A systematic review of the cost-effectiveness of ultrasound in emergency care settings

Brian Lentz, Tiffany Fong, Randall Rhyne, Nicholas Risko

Research output: Contribution to journalReview articlepeer-review

1 Scopus citations


Background: The use of ultrasound (US) in emergency departments (ED) has become widespread. This includes both traditional US scans performed by radiology departments as well as point-of-care US (POCUS) performed by bedside clinicians. There has been significant interest in better understanding the appropriate use of imaging and where opportunities to enhance cost-effectiveness may exist. The purpose of this systematic review is to identify published evidence surrounding the cost-effectiveness of US in the ED and to grade the quality of that evidence. Methods: We performed a systematic review of the literature following Preferred Reporting Items for Systematic Review and Meta-Analyses (PRISMA) guidelines. Studies were considered for inclusion if they were: (1) economic evaluations, (2) studied the clinical use of ultrasound, and (3) took place in an emergency care setting. Included studies were critically appraised using the Consolidated Health Economic Evaluation Reporting Standards checklist. Results: We identified 631 potentially relevant articles. Of these, 35 studies met all inclusion criteria and were eligible for data abstraction. In general, studies were supportive of the use of US. In particular, 11 studies formed a strong consensus that US enhanced cost-effectiveness in the investigation of pediatric appendicitis and 6 studies supported enhancements in the evaluation of abdominal trauma. Across the studies, weaknesses in methodology and reporting were common, such as lack of sensitivity analyses and inconsistent reporting of incremental cost-effectiveness ratios. Conclusions: The body of existing evidence, though limited, generally demonstrates that the inclusion of US in emergency care settings allows for more cost-effective care. The most definitive evidence for improvements in cost-effectiveness surround the evaluation of pediatric appendicitis, followed by the evaluation of abdominal trauma. POCUS outside of trauma has had mixed results.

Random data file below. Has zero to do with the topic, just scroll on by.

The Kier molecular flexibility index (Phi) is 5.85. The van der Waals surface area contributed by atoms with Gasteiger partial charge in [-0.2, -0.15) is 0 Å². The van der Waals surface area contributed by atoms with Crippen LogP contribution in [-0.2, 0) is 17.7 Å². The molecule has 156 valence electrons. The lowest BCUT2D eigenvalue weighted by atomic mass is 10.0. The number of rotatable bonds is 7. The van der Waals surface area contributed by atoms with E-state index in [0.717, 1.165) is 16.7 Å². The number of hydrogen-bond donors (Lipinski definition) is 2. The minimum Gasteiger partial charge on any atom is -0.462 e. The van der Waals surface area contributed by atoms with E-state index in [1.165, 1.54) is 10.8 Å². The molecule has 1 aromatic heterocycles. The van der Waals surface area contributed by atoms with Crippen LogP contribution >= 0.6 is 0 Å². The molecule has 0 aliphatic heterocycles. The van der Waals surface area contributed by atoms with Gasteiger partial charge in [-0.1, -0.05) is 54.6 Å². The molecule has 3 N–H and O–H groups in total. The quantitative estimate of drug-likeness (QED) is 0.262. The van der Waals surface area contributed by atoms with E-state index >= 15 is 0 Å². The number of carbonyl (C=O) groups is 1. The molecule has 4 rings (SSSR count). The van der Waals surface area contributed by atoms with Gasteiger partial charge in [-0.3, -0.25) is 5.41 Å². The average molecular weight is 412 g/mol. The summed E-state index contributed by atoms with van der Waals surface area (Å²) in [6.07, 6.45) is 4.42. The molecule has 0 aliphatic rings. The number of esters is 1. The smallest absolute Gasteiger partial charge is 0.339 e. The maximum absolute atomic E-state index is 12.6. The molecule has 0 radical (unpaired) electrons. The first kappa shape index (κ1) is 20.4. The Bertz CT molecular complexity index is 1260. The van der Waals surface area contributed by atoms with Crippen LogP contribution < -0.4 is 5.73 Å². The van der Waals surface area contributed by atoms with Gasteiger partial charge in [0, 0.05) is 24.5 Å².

Original languageEnglish (US)
Article number16
JournalUltrasound Journal
Issue number1
StatePublished - Dec 2021


  • Cost-effectiveness
  • Emergency Medicine
  • Health Economics
  • Radiology
  • Ultrasound

ASJC Scopus subject areas

  • Radiological and Ultrasound Technology
  • Radiology Nuclear Medicine and imaging


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